“They fail to discern the beauty and they see only the disorder, missing all the ways black folks create life and make bare need into an arena of elaboration.”
                                                                                                        Saidiya Hartman

Honestie Hodges “could have been the vice president one day or maybe the president. The world was open to her”. She was “beautiful, sassy, smart, loving.” Honestie Hodges’ grandmother Alisa Niemeyer chronicled not only Honestie Hodges’ struggle with Covid 19, to which she succumbed November 22, but even more her beauty. Honestie Hodges was 14 years old when she died. Honestie Hodges was a young Black girl, living and growing in Grand Rapids, Michigan. She could have been the Vice President one day, or maybe the President.

Honestie Hodges first came to national attention, on December 11, 2017, when she was handcuffed, at the age of 11, for the crime of Being Black, more specifically for Being a Black Girl. Police were looking for a 40-year-old White woman suspect in a stabbing incident. 11-year-old Honestie, her mother, and another family member were on their way to the store when police confronted them, guns drawn. They were immediately handcuffed. Honestie’s mother screamed that her daughter was only 11 years old. Honestie cried and screamed, begged not to be handcuffed, not to be taken in. To no avail. After much outcry and uproar, the Grand Rapids police sort of admitted their error, established the so-called Honestie Policy, which calls for least restraint when dealing with youth. The results have been, at best, mixed. 

Two days after that incident, Honestie Hodges asked, “I have a question for the Grand Rapids police: If this happened to a white child, if her mother was screaming, ‘She’s 11,’ would you have handcuffed her and put her in the back of a police car?” Honestie Hodges was beautiful, sassy, smart, and loving. 

Grief and horror mix with beauty. The story of State violence, systemic racism, the ways in which that racism is blended with and intensified by sexism, the ways in which boys will be boys and girls will be jailed, these are parts of the story of everyday horror in the United States. The disproportionate impact of Covid-19 on Black and Brown communities, a story of grief, is at some level the latest iteration of the tale of national horror. But that is only the disorder. Honestie Hodges was a young Black girl in America who was beautiful, sassy, smart and loving, who could have been the Vice President one day, or maybe the President. Her words and actions suggest as much, as do those who knew and loved her. Honestie Hodges’ grandmother, Alisa Niemeyer, established a GoFundMe campaign for the family. Please consider donating.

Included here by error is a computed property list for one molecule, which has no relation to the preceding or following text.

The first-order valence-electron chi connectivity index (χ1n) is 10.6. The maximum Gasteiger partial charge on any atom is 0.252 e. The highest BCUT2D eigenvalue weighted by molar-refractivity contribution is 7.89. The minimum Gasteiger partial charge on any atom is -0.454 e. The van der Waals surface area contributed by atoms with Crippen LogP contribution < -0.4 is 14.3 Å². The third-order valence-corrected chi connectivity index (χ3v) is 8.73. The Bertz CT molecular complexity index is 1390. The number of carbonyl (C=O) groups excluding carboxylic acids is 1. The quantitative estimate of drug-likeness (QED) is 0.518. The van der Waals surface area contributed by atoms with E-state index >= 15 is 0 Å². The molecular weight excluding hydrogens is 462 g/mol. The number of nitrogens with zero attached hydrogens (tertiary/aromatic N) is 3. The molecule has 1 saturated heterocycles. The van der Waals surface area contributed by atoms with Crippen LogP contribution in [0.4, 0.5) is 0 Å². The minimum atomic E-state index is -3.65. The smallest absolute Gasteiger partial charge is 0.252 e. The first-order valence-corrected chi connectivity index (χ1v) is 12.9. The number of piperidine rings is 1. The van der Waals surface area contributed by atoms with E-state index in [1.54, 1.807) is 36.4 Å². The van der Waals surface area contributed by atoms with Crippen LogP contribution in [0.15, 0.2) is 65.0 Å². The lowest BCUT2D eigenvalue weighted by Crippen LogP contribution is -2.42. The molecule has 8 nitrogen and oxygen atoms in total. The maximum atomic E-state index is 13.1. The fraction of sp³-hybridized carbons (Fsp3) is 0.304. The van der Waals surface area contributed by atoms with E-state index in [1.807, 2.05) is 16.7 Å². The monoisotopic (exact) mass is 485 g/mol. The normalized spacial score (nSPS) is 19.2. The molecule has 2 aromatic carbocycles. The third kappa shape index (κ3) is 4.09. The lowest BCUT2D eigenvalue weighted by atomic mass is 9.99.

(Photo credit: Alisa Niemeyer / GoFundMe)

For our White Nation, Cannon already received justice

I come back into social media to find the story of a young boy that was brutally murdered. His murderer found after a manhunt, his mother calling and actively seeking for the death penalty. The silence from all of you on the deaths of children murdered by police—children who are black, brown, who have mental illness and learning disabilities—highlights your hypocrisy and desire to return to “normal”. Where you don’t have to confront the country’s racist past and present. Where you get to take comfort in your own privilege because your privilege benefits you personally. 

Where you don’t have to come to terms with your “guilt” or your own culpability in this nation’s white supremacist values. 

I watch as posts are made about a boy who was killed too early, by people who made no commentary about Mike Brown, or Trayvon Martin, or the children of Brittney Gilliam who were pulled from their vehicle in Aurora, CO because the police “mistook” her car for being stolen. Who have remained silent on George Floyd and Breonna Taylor, Elijah McClain—a boy who played his violin for cats at his local animal shelter; for the lynching of Tamirat “Amani” Kildea in Morristown, NJ. So, my fellow white people, here is what I have to say to you:

You are taking the murder of a young white child by a black man as a call to disrupt the movement for black lives. You are actively working in tandem with white supremacy in equating no justice being done when, for a white nation, our definition of justice has most definitely been done. 

Breonna Taylor

Was the perpetrator arrested? Yes.

Is he currently awaiting trial? Yes. 

Will he face a jury where he may well face the death penalty for his crimes? Yes. 

I’m curious, then, what more is it you’re asking for? 

Aiyana Stanley-Jones